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February 7, 1997updated 05 Sep 2016 12:13pm

BT PLEASES MARKET WITH Q3 AT TOP END OF FORECASTS

By CBR Staff Writer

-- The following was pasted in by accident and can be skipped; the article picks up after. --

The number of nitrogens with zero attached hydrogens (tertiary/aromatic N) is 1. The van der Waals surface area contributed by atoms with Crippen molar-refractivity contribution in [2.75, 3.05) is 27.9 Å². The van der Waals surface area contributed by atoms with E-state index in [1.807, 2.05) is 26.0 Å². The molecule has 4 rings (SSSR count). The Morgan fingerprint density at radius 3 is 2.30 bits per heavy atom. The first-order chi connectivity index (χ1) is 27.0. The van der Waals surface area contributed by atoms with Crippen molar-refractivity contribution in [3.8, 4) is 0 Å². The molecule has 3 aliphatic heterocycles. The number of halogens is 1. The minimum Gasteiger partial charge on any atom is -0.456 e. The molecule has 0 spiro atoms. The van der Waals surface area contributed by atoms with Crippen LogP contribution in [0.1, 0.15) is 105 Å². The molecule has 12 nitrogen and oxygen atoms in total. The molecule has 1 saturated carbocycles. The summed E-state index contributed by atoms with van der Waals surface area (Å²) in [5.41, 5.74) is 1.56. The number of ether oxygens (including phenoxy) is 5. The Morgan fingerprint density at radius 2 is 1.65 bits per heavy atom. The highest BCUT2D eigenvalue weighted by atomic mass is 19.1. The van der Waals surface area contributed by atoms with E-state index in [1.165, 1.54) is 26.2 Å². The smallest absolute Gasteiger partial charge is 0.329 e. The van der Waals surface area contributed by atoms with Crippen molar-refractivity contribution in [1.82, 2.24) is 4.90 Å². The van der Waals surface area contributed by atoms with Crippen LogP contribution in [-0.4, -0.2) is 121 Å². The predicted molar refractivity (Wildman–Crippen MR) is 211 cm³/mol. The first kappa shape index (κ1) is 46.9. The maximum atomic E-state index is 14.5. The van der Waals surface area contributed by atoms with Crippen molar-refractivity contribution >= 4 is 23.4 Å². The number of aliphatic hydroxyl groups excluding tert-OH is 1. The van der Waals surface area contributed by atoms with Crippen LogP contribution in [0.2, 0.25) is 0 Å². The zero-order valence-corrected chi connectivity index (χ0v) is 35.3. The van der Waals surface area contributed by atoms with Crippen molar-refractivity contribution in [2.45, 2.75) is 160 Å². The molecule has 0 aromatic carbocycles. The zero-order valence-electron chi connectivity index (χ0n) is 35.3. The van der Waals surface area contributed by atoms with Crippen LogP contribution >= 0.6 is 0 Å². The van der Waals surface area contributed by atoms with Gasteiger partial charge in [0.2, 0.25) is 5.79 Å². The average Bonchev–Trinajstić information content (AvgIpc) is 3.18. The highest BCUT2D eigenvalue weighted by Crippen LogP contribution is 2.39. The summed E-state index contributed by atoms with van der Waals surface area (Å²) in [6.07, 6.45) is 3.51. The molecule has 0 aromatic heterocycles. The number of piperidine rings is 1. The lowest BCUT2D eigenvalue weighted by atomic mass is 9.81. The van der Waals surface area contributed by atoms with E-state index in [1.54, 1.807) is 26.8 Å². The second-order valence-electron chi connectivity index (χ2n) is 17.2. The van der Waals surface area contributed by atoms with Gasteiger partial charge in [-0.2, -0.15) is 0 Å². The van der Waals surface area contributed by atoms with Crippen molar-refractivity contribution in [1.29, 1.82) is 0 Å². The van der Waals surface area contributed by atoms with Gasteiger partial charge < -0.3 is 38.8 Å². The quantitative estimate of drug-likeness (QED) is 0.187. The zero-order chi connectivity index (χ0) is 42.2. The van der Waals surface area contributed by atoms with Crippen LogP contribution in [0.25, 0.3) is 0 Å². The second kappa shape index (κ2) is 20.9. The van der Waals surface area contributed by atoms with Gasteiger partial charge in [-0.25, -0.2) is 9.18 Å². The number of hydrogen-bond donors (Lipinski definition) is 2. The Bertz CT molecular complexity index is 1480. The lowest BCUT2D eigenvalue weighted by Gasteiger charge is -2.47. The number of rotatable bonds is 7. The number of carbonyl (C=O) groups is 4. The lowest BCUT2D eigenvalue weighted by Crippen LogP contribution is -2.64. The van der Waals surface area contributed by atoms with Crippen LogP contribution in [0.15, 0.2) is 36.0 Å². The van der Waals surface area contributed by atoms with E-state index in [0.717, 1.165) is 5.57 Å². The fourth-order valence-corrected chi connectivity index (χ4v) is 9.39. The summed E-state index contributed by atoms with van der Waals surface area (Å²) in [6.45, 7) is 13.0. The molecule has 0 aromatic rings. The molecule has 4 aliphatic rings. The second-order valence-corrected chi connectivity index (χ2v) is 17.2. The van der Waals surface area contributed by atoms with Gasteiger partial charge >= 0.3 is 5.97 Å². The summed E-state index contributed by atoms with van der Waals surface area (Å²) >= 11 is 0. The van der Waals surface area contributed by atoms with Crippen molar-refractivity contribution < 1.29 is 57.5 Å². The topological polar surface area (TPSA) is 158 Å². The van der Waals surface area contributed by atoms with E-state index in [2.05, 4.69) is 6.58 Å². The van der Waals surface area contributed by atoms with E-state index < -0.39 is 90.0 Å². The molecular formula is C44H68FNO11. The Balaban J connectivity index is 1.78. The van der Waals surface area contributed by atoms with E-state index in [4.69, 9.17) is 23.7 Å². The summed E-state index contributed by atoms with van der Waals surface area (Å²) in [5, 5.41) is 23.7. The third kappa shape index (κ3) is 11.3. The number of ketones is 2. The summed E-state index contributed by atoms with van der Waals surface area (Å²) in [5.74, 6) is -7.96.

British Telecommunications Plc has come in towards the top end of analysts’ predictions with its pretax profits for the nine months to December. The company turned in pre-tax profits up 9.7% to 909m British pounds, against a range penciled in by analysts of 860m to 920m pounds, on revenue up 4% to 3,763m pounds. The company attributed its success to expanding overseas operations, telephone exchange line rentals, mobile communications and its systems integration business. It said its operations in the rest of Europe and Asia-Pacific are growing strongly, and its Concert Communications services is seeing increased demand and a rapid rise in revenue. British Telecom’s proposed acquisition of Concert partner MCI Communications Corp (CI No 3,043) to form Concert Plc is proceeding successfully, and the companies expect to complete the deal in the fall. However, Telecom ruled out the possibility of such a deal presenting itself in Asia either in the near future, or for some years to come. Finance director Robert Brace told Reuters At the moment there aren’t any opportunities to do an MCI-type deal in Asia, and he said he doubted there would be in the next few years. The company has been wooing Japan’s Nippon Telegraph & Telephone Corp for years, and earlier this year chief executive Sir Peter Bonfield said it would continue to court Nippon, but he simply wanted the company to be kept in the frame until the Japanese goverment decided how it would carve up the telecommunications industry (CI No 3,043). The Concert integration and services business expects revenue to double this year to approach $1bn, and is expected to break into profit at the operating level within the next 18 months. The company said the demand for high speed ISDN lines is strong, with a 5.3% growth in the number of business lines inthe year to December. Although the residential market is now highly competitive, the company reckons numbers of lines have remained virtually unchanged. Mobile communications grew 11.7% in the nine months, in- cluding Cellnet Mobile Communications Ltd growth. The systems integration business revenue came mainly from its acquisition of Dutch computer services company the Rijnhaave Groep NV last year (CI No 2,896), Telecom said. About 5,000 staff are expected to leave the company during the year at a cost of around 350m pounds, 50m pounds less than envisaged in November. Over 4,000 staff took voluntary redundancy terms in the first nine months of the year, at a cost of 274m pounds. The company plans to increase its gearing during 1997 by paying a special dividend to shareholders of 35 pence per share, and has made a provision of 2.24bn in the accounts. The special dividend is expected to be paid with the final dividend for year to March 31, which is forecast at 19.85 pence, up 6.1% on last year.

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